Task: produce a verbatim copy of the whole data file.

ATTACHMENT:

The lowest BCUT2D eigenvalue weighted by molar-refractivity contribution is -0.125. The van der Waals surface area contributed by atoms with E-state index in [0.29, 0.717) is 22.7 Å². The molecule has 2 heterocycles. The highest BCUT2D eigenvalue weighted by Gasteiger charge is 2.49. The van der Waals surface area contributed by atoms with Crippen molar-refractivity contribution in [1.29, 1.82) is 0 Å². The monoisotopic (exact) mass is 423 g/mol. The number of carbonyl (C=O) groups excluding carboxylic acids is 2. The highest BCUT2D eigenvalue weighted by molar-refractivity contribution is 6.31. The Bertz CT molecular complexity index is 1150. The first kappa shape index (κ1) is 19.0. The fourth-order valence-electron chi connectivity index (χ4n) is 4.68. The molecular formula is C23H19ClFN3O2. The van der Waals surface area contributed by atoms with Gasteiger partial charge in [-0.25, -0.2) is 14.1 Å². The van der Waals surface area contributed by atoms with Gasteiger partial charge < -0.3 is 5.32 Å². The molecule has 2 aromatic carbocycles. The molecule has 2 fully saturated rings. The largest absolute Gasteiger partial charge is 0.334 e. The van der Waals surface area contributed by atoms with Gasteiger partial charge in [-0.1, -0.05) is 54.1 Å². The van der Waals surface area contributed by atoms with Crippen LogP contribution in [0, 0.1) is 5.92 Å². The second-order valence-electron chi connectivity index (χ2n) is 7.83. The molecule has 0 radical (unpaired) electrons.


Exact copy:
The lowest BCUT2D eigenvalue weighted by molar-refractivity contribution is -0.125. The van der Waals surface area contributed by atoms with E-state index in [0.29, 0.717) is 22.7 Å². The molecule has 2 heterocycles. The highest BCUT2D eigenvalue weighted by Gasteiger charge is 2.49. The van der Waals surface area contributed by atoms with Crippen molar-refractivity contribution in [1.29, 1.82) is 0 Å². The monoisotopic (exact) mass is 423 g/mol. The number of carbonyl (C=O) groups excluding carboxylic acids is 2. The highest BCUT2D eigenvalue weighted by molar-refractivity contribution is 6.31. The Bertz CT molecular complexity index is 1150. The first kappa shape index (κ1) is 19.0. The fourth-order valence-electron chi connectivity index (χ4n) is 4.68. The molecular formula is C23H19ClFN3O2. The van der Waals surface area contributed by atoms with Gasteiger partial charge in [-0.25, -0.2) is 14.1 Å². The van der Waals surface area contributed by atoms with Gasteiger partial charge < -0.3 is 5.32 Å². The molecule has 2 aromatic carbocycles. The molecule has 2 fully saturated rings. The largest absolute Gasteiger partial charge is 0.334 e. The van der Waals surface area contributed by atoms with Gasteiger partial charge in [-0.1, -0.05) is 54.1 Å². The van der Waals surface area contributed by atoms with Crippen LogP contribution in [0, 0.1) is 5.92 Å². The second-order valence-electron chi connectivity index (χ2n) is 7.83. The molecule has 0 radical (unpaired) electrons.